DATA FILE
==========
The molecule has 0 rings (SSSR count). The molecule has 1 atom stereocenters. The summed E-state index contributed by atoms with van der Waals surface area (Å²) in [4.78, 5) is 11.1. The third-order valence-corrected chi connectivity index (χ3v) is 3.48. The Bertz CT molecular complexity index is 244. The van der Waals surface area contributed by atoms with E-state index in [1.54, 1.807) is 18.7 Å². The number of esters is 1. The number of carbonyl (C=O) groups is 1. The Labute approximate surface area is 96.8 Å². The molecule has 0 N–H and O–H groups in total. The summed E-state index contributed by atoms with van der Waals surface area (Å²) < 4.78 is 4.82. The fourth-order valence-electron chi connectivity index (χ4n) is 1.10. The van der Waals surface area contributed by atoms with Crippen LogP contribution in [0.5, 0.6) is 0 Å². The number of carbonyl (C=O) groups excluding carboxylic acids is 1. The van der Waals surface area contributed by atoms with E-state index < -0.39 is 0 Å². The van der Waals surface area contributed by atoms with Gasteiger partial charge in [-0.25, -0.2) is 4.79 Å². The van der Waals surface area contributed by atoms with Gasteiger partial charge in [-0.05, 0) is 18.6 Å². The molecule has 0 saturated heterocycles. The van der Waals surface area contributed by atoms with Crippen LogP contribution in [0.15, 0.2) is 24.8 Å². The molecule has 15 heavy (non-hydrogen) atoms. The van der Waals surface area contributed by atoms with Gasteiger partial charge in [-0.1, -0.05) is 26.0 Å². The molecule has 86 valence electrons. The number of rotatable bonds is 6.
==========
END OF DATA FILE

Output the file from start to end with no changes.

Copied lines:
The molecule has 0 rings (SSSR count). The molecule has 1 atom stereocenters. The summed E-state index contributed by atoms with van der Waals surface area (Å²) in [4.78, 5) is 11.1. The third-order valence-corrected chi connectivity index (χ3v) is 3.48. The Bertz CT molecular complexity index is 244. The van der Waals surface area contributed by atoms with E-state index in [1.54, 1.807) is 18.7 Å². The number of esters is 1. The number of carbonyl (C=O) groups is 1. The Labute approximate surface area is 96.8 Å². The molecule has 0 N–H and O–H groups in total. The summed E-state index contributed by atoms with van der Waals surface area (Å²) < 4.78 is 4.82. The fourth-order valence-electron chi connectivity index (χ4n) is 1.10. The van der Waals surface area contributed by atoms with Crippen LogP contribution in [0.5, 0.6) is 0 Å². The number of carbonyl (C=O) groups excluding carboxylic acids is 1. The van der Waals surface area contributed by atoms with E-state index < -0.39 is 0 Å². The van der Waals surface area contributed by atoms with Gasteiger partial charge in [-0.25, -0.2) is 4.79 Å². The van der Waals surface area contributed by atoms with Gasteiger partial charge in [-0.05, 0) is 18.6 Å². The molecule has 0 saturated heterocycles. The van der Waals surface area contributed by atoms with Crippen LogP contribution in [0.15, 0.2) is 24.8 Å². The molecule has 15 heavy (non-hydrogen) atoms. The van der Waals surface area contributed by atoms with Gasteiger partial charge in [-0.1, -0.05) is 26.0 Å². The molecule has 86 valence electrons. The number of rotatable bonds is 6.